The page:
On this day. . .
- 1900- At 4:20 a.m. the tower bells hooked to the Gamewell system clanged out Box 24 . Heavy smoke and fire were located in the tightly congested area of Wyeth Avenue just north of Verbeke Street (today’s location would be about the rear of the townhouses in the 1300 block of N. Sixth Street /Renaissance St.). Arriving companies went to work laying lines, quickly building pressure in the boilers of the steamers and connecting to hydrants. A frame stable occupied by Thomas Mayer, confectioner and used for storage was totally destroyed. An adjoining stable occupied by James Lynch who owned both buildings was extensively damaged. The rear of 460 Verbeke Street owned by Hiram Starr estate and occupied by Adam Schutzenbach was badly scorched. Reichert’s back shop was also slightly damaged. A horse, wagon harness and other contents were saved however from the Lynch stable but the contents of Mayer’s were destroyed. Total loss was about $1,000. The fire was blamed on incendiarism (arson). Harrisburg’s firemen were publicly commended for their work, especially the Citizen Engine No. 3 for knocking down and confining the fire as it was involving frame buildings in a this old and congested area.
- 1887-Box 24 at Sixth and Cumberland was pulled at 7:30 p.m. for a fire at Sayford and Wyeth Streets. The frame stable owned and occupied by Thomas Liken, grocer was well off. Building was badly damaged, most of the contents destroyed and a horse was severely burned. Loss $300.(I walk through here once a week on my way to the library. Almost nothing reminds one of the way this neighborhood was many decades ago.)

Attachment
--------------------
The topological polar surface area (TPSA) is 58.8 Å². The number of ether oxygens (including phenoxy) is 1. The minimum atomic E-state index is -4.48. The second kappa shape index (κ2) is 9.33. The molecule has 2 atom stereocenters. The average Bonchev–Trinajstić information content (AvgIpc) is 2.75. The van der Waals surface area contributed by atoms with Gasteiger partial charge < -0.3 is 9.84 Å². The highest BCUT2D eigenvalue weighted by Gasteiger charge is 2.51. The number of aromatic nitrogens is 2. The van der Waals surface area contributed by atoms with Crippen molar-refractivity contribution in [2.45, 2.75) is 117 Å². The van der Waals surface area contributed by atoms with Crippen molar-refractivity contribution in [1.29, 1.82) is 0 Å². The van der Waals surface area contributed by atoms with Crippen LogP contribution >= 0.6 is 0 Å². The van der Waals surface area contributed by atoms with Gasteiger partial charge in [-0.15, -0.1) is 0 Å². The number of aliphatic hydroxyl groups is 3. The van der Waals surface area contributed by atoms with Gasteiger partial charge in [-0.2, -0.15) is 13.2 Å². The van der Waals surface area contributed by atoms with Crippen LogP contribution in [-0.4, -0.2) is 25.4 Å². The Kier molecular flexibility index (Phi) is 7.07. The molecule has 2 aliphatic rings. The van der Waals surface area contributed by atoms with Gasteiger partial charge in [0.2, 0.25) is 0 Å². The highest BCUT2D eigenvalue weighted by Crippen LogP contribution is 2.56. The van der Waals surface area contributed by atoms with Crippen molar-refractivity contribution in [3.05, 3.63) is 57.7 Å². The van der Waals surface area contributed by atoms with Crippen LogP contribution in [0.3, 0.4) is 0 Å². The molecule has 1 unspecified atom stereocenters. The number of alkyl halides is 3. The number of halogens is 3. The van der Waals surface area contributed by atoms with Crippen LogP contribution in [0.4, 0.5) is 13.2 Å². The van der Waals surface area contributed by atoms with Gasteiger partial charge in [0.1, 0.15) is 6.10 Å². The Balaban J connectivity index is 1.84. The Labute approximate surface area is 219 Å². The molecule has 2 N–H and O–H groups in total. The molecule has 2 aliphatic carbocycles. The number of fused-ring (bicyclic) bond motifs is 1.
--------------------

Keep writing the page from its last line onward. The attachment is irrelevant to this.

- 1994-2309 hrs. 301 Seneca St . J J’s Tavern. Basement gutted. Smoke damage to the first and second floors. D Platoon second alarm.
- 1930-An old row of eight, two story frame houses were located at Ninth and State Streets. The row was originally built in the early 1800’s and housed the lock tenders for the Pennsylvania Canal Co. and for some reason known as “Cinder Row.” Since the building of the massive concrete Soldiers and Sailors Memorial Bridge in the late 1920’s, the row set vacant and semi-secluded, nearly underneath the big arches. Sometime after ten p.m. a fire of unknown origin but possibly suspicious, was started between the ceiling of the second floor and the roof of one of the houses. Box 192 and Cameron and State was “hooked” at 10:30 p.m. and the district companies worked hard fighting this stinky, smoky blaze to contain the damage to the lofts of three houses. Loss was about $800.
- 1989-2031 hrs. 209-11 Kelker St . Three story brick occupied row. Fire started in a TV in the second floor middle bedroom of 211. Bedroom contents destroyed with fire extension to the hallway and rear roof spaces. This fire was under control at 2122 with the companies out two hrs. Two lines pulled. Occupants displaced. Overall loss was $16,100; minor roof damage to 209 Kelker. A Platoon, second alarm.
- 1905-At 6:20 a.m. a Pennsylvania Railroad telegraph operator in Harrisburg’s Union Station urgently took down a message then called Police headquarters looking for Fire Chief Charles A. Garverich. A rear end collision of two eastbound freight trains had occurred in Duncannon and the wreckage caught fire. Assistance was needed and Harrisburg was not only the department of choice, it was the closest fire department with steam fire engines. Immediately Garverich ordered the Friendship Engine No. 1 steamer and carriage as well as the Hope Engine No. 2 combination wagon loaded on a special train made up and waiting at the loading ramp at Third and Mulberry Streets. Awaiting clearance to move through the congested Harrisburg Station, a second telegram arrived canceling the move as it was determined it wasn’t needed any longer.